National Internet Archives

By Bryan Rasmussen
June 20, 2008

OReilly News has an interview up with Gordon Mohr of the Internet Archive.

One interesting thing about the internet archive is that they are not the only organization archiving the internet, or portions of it. Of course it's likely that national security organizations and big companies may be archiving for their own purposes but also a lot of national libraries and archives are archiving their own sections of the internet, for example is an organization of the national libraries of Australia, Canada, Denmark, Finland, France, Iceland, Italy, Norway, Sweden, The British Library (UK), The Library of Congress (USA) and also Internet Archive.

Whether or not all these libraries are currently archiving they have at least shown a marked interest in doing so by their membership. Denmark, in order to find out the level of archiving going on, sent a survey around to 95 different national libraries to which they received 39 responses (so quite a few more than just the ones in the netpreserve organization), the results were that 58% were harvesting (or planning to harvest) the entire national domain, 93% collect (or plan to) selected websites within the national domain, and 42 % also harvest (or plan to harvest) websites outside the national domain.

Now one thing that is sort of scary about this is, robots.txt does not have the force of law.

The Internet Archive obeys robots.txt of course (lucky for you if you have access to it on your site, otherwise not so much) and they will also agree to remove things at the domain owners request. Other libraries might not be so accommodating, specifically the Danish netarchive might not be so accommodating, lets look at some stuff they say - the following is from the already linked survey report:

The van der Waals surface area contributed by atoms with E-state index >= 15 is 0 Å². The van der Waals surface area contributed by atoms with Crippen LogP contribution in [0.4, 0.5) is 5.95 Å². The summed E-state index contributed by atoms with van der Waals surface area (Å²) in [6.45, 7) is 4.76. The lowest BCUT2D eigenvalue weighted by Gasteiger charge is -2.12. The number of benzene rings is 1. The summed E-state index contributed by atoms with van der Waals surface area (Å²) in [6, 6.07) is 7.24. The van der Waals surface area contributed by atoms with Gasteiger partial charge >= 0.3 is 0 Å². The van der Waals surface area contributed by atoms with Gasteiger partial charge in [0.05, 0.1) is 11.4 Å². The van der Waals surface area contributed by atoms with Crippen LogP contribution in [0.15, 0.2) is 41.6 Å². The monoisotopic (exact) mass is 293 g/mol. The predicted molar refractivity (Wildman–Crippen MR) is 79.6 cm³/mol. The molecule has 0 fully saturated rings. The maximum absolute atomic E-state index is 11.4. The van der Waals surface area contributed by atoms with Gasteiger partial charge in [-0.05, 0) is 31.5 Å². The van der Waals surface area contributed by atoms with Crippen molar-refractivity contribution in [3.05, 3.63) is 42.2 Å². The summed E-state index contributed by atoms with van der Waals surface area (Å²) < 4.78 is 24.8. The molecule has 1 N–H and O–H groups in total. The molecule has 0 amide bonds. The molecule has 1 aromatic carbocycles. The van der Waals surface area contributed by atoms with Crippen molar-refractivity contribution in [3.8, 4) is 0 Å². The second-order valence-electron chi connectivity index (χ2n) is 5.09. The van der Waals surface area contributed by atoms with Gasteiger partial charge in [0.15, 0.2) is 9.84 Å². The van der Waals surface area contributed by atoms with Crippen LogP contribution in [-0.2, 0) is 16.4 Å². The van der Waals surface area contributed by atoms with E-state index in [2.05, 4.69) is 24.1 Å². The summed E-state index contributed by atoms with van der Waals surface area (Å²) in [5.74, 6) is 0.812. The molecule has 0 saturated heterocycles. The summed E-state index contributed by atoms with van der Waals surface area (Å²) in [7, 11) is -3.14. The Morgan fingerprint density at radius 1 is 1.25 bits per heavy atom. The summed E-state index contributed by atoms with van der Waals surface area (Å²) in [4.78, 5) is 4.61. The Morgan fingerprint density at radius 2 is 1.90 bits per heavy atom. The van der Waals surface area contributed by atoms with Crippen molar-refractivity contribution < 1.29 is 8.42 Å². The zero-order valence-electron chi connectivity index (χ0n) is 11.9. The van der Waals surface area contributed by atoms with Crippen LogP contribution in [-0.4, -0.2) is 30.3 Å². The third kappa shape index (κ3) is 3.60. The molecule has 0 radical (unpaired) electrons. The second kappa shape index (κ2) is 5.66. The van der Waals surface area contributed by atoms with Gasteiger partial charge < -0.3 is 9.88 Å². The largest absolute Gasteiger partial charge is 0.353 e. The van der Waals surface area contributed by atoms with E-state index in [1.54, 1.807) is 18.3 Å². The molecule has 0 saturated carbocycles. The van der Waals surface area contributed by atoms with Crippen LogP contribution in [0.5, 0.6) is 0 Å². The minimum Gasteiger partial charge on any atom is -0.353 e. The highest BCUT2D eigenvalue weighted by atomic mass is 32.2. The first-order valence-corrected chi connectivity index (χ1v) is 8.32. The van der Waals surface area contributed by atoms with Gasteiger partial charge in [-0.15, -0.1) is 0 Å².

Briefly about the Danish experience in general: we have been harvesting the top-level domain .dk since July 2005 when a new legal deposit law went into effect. We aim at preserving the Danish part of the Internet as part of the cultural heritage for future generations to experience; however, alone we will not be able to duplicate in entirety the typical Internet surfing of today unless we can provide access to the other parts of the network in other net archives. In Denmark, the Legal Deposit Act allows us to harvest materials published within the .dk top level domain as well as materials published from other Internet domains which are directed at a public in Denmark, so we harvest the entire national domain as well as selected websites outside the domain. We have found about 30.000 websites outside .dk that are aimed at a Danish audience, primarily sites with Danish text but also sites belonging to Danish companies or institutions, or to individuals (musicians e.g.) who are domiciled in Denmark

And this is from the Danish FAQ - they don't have it in English so I will translate as well as I can:

3. Why does netarchives crawler ignore robots.txt? On a great number of websites robots.txt directs search machines crawlers around material which is absolutely necessary to recreate the material to recreate the experience a person has as a user of the internet in 2006 (note: maybe removing date references from this kind of document would be a good idea, or updating the faq) Experience shows that if we collect while respecting robots.txt we end up missing a large amount of vital data, for example newspaper websites, but also 10,000 private website which are seen as giving an important contribution to the Danish cultural heritage. Statistics from July 2005 shows at there are under the .dk domain at least 35.000 robots.txt files - netarchive does not have the resources to evaluate each of these. After the same principle the netarchive has the possibility of setting aside HTML meta-tags.

So there you go, you just may be getting archived whether you want to or not.

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